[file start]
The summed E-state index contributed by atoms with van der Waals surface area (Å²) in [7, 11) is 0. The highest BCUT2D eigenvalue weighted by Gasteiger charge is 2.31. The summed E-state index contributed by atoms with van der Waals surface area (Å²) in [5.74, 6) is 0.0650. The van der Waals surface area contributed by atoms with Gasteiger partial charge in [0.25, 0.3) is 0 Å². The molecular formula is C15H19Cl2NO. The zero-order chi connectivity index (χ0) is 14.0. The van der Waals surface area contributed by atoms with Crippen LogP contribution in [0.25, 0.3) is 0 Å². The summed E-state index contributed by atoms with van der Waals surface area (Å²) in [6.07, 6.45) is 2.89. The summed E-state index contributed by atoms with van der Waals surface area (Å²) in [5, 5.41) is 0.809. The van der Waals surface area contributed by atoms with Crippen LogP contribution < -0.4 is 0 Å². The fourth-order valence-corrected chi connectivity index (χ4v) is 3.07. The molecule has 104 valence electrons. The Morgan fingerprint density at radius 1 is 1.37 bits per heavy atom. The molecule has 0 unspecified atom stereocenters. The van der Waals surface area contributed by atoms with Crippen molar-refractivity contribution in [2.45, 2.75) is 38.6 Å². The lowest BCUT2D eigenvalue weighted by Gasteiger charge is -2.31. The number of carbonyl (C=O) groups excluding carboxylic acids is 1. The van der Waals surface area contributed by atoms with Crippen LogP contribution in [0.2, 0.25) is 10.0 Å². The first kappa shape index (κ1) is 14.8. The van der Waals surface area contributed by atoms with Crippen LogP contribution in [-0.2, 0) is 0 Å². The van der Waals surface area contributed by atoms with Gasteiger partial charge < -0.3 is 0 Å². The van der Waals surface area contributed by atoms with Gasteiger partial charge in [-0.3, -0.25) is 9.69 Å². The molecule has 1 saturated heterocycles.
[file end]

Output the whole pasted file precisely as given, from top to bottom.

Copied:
The summed E-state index contributed by atoms with van der Waals surface area (Å²) in [7, 11) is 0. The highest BCUT2D eigenvalue weighted by Gasteiger charge is 2.31. The summed E-state index contributed by atoms with van der Waals surface area (Å²) in [5.74, 6) is 0.0650. The van der Waals surface area contributed by atoms with Gasteiger partial charge in [0.25, 0.3) is 0 Å². The molecular formula is C15H19Cl2NO. The zero-order chi connectivity index (χ0) is 14.0. The van der Waals surface area contributed by atoms with Crippen LogP contribution in [0.25, 0.3) is 0 Å². The summed E-state index contributed by atoms with van der Waals surface area (Å²) in [6.07, 6.45) is 2.89. The summed E-state index contributed by atoms with van der Waals surface area (Å²) in [5, 5.41) is 0.809. The van der Waals surface area contributed by atoms with Crippen LogP contribution < -0.4 is 0 Å². The fourth-order valence-corrected chi connectivity index (χ4v) is 3.07. The molecule has 104 valence electrons. The Morgan fingerprint density at radius 1 is 1.37 bits per heavy atom. The molecule has 0 unspecified atom stereocenters. The van der Waals surface area contributed by atoms with Crippen molar-refractivity contribution in [2.45, 2.75) is 38.6 Å². The lowest BCUT2D eigenvalue weighted by Gasteiger charge is -2.31. The number of carbonyl (C=O) groups excluding carboxylic acids is 1. The van der Waals surface area contributed by atoms with Crippen LogP contribution in [0.2, 0.25) is 10.0 Å². The first kappa shape index (κ1) is 14.8. The van der Waals surface area contributed by atoms with Crippen LogP contribution in [-0.2, 0) is 0 Å². The van der Waals surface area contributed by atoms with Gasteiger partial charge < -0.3 is 0 Å². The van der Waals surface area contributed by atoms with Gasteiger partial charge in [-0.3, -0.25) is 9.69 Å². The molecule has 1 saturated heterocycles.